(a failed experiment)
Before the official establishment of E-COM mail on January 4, 1982, there were numerous attempts to combine the immediacy of electronic transmission of information with permanency of hard copy communications.
Early telegraph messages were often sent electronically to a city near the recipient and then printed and delivered by US Mail. Even in 1934 I'm sure Mom much preferred the following to an operator's voice over the telephone... even if Mom did have a phone in her home...
In the 1960s, the United States Post Office initiated several experimental services hoping to take advantage of the then new electronic technology being developed by private sector companies. One such experiment was called Speed Mail. I have very little information on that test and would very much appreciate any information you might have. A very brief mention of Speed Mail can be found by clicking here >
A Facsimile Mail Service was also tested by the United States Postal Service beginning November 1, 1971. Again there is very little documentation about this experiment although there are anecdotal remembrances from several collectors who thought they saw FAX machines in some post offices.
However, thanks to Steve Unkrich, following are excerpts from a private communication with a USPS employee who was involved with several USPS experimental mail services.
Facsimile mail was designed
to be a forerunner of other advanced communication technology but its rates
were very expensive for the user.
+ Delivered $5.00
+ Lobby pickup 4.25
+ Each add/page 3.00
+ Delivered $6.00
+ Lobby pickup 5.25
+ Each add/page 3.25
Delivery was guaranteed in 4
hours or minutes if someone was waiting at the other end in the lobby.
Transmission averaged 6 minutes per page.
Three post offices in New York
City and three in Washington, DC were involved in the test.
New York City offices were...
+ Church Street Station, 90 Church St.
+ General Post Office, 33rd St. & 8th Ave.
+ Grand Central Station, Lexington Ave. & 45th St.
Washington, DC offices were...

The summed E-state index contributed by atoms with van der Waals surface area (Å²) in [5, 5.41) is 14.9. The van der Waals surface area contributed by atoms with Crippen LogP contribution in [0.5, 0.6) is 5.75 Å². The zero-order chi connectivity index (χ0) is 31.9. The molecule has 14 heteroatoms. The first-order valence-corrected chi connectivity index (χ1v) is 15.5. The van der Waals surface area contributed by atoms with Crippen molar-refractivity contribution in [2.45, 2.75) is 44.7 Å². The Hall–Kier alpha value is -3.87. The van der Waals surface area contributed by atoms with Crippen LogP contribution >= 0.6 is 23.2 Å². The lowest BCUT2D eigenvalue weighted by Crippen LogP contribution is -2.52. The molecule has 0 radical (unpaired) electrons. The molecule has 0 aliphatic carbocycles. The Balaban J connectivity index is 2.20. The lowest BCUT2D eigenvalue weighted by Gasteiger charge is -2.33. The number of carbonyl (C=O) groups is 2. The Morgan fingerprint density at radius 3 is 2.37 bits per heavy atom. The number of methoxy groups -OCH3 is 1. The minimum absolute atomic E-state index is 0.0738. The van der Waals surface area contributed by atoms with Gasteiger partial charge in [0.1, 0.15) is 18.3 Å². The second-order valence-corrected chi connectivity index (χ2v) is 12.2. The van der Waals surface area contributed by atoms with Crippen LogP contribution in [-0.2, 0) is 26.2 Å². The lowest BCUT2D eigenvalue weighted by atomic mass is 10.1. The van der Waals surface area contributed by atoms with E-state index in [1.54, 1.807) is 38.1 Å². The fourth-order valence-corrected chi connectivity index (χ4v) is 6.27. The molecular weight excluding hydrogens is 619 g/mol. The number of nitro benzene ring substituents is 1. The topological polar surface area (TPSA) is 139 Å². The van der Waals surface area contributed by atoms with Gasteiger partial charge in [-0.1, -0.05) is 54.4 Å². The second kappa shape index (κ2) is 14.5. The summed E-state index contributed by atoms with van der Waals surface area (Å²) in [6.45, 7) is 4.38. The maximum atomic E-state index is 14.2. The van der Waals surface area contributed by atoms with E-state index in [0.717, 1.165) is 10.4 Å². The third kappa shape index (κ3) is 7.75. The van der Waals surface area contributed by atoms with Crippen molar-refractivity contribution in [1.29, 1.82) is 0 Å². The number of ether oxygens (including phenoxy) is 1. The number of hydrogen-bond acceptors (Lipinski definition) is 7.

+ Ben Franklin Station, 1200 Pennsylvania Ave, NW
+ 20th Street Station, 1216 20th St., NW
+ Central Station, 819 14th St., NW
The service is believed to have been ended because of a change in management at the Post Office.
The true predictor of what would become E-COM mail was the formal alliance between the United State Postal Service (USPS) and the Western Union company. This alliance signaled the birth of Mailgrams. Western Union would handle the electronic transmissions and the USPS would deliver hard copy letters.
Although other examples are known from 1972, the earliest Mailgram I have been able to locate is from 1973.
On April 13, 1974 the Westar communications satellite was launched for use in transmitting future Mailgram messages. Even before the satellite launch, the USPS Philatelic Merchandising Division Office of Stamps used a Mailgram to announce the availability of special cachets/letters marking the planned September 6th first official use of the Westar for Mailgram transmissions. An example can be seen here > The outgoing envelope for this letter can be seen by clicking here >
A July 1974 letter from the Orlando Florida Postmaster confirming a collector's order of these first official Westar transmission items can be seen by clicking here >
After the September 6th successful transmissions, the collector received
+ the Mailgram here >
+ in the envelope shown here >
+ and also a cover commemorating the launch
A typical commercial use of a Mailgram from 1982, can be seen here > along with its accompanying outgoing envelope which is shown here >
The latest use of a Mailgram in my collection is from 1992 as shown here > This letter not only has a new style printing, letterhead and outgoing envelope (here >) but is also two pages long as shown here >
Other styles of outgoing Mailgram envelopes are here > and here >
In 1975, Al "Tag"" Boerger described Mailgrams in his Handbook on
US Luminescent Stamps here
> and here